In defence of wallflowers
Shoot, Shag or Marry is a wonderfully juvenile game, but brilliant when you’re A) bored, B) in the company of the same gender, or C) stuck halfway up a mountain in freezing snow and it’s too early to light the freakin’ yak-dung stove. (Under no circumstances should it be played with your boss.)
On my recent trip to Nepal, my fellow trekkers and I embarked on a round of SSM (not to be confused with S&M, which – I’m told – is far messier). Trouble was, our pool of men to declare shag- or shoot-worthy was small, fleece-clad and, like us, badly in need of a shower. So we moved on to celebrities: Colin Firth was a “marry”, Olivier Martinez a “shag” and Johnny Depp was split evenly between “shoot” and “shag”, depending on whether he’d bathed.
Essentially, we’d each nominate a celebrity we’d, you know, do it with if we were single or handed a day pass (me: Clive Owen). But when it came to one woman’s turn, she paused. “Um,” she said quietly, almost apologetically, “I’d have to choose my husband.”
Cue embarrassment among the rest of us immoral wenches. But what really struck me was my new friend’s shyness; she looked ill at ease with our silly, shouty self-amusement.
Have you noticed no one is shy any more? That being introverted is akin to being a bit odd? The wallflowers and shrinking violets have been replaced with a generation of gerberas – flowers with such big heads, their stalks are wired to hold them up.
It seems scientists have discovered the shyness gene – they would have found it earlier but, apparently, it’s been hiding – and bred it out of us. Now it’s Apgar scores at birth, show-and-tell at five and a MasterChef audition by eight. Never mind character, what we’re looking for, kids, is Personality with a capital ‘P’.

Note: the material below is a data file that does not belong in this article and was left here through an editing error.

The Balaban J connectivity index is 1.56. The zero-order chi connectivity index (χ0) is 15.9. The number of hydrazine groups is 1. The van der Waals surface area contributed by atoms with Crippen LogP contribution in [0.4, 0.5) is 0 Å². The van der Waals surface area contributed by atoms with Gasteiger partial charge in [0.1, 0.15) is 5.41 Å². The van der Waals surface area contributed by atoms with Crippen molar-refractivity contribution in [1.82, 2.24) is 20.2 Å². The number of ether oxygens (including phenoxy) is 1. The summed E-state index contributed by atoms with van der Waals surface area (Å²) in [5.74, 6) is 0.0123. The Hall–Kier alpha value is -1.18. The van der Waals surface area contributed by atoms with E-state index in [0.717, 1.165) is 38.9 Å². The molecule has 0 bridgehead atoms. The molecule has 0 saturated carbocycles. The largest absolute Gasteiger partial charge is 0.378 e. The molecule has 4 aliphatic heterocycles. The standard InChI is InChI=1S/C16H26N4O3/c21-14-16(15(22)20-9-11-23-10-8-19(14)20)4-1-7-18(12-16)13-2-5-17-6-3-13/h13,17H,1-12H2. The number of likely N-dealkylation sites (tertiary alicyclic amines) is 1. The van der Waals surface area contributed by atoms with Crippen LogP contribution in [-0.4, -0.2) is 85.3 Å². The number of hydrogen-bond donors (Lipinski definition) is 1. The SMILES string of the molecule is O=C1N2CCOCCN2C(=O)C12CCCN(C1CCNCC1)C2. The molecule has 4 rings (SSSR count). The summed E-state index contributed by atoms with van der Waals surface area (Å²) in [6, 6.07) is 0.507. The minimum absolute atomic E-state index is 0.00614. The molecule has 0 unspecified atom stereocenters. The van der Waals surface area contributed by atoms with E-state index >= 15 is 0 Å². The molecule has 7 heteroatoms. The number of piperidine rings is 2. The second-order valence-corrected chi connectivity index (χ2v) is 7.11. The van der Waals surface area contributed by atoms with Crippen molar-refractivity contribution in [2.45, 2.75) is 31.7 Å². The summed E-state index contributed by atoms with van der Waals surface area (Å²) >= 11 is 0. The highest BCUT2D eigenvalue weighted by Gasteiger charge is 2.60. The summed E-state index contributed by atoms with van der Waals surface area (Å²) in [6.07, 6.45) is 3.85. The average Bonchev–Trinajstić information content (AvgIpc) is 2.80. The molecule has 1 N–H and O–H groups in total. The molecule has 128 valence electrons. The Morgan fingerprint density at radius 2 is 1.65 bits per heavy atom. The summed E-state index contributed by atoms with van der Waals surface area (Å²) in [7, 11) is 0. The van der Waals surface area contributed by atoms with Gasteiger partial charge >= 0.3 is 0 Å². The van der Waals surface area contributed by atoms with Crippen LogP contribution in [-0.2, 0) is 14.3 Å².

While not shy myself, I’m as much an introvert as an extrovert. I love the silence of working at home, prefer our tiny bookish snuggery to the open-plan back of our house and would opt for a table of four over a table of 12 every time. Surely you have to nourish inwards to flourish outwards?
That’s why Nepal, aside from honing my shag-o-meter, reminded me of the authenticity of true shyness and the creative richness of introspection: the light on the Buddhist monks’ faces; the wife of our Sherpa, who sought the comfort of her cooking pot as we piled into her modest front room; the revelation in Sir Edmund Hillary’s memoir that, despite his adventuring prowess, he was so shy his future mother-in-law proposed on his behalf.
Fortunately, beneath the cacophony of the extroverts, the introverts are finally being heard. In her book, Quiet – ironically, creating a lot of noise – Susan Cain questions why shiny, happy people are celebrated as the ideal. Extroversion, she says, has “turned into an oppressive standard to which most
of us feel we must conform”.
Yet so much comes from self-proclaimed quiet people: Gandhi; JK Rowling; Steven Spielberg; my favourite director, Ang Lee, the heart within Brokeback Mountain. Watch out, too, for Stephen Chbosky’s The Perks of Being a Wallflower, a coming-of-age movie that explores introversion.
Of course, most of us are a bit of both. Cain describes us as “ambiverts”. We like to dance, sing, chat and show off, but then return to our caves – with or without Clive Owen.
Catch Angela Mollard every Monday at 9.30am on Mornings, on the Nine Network.
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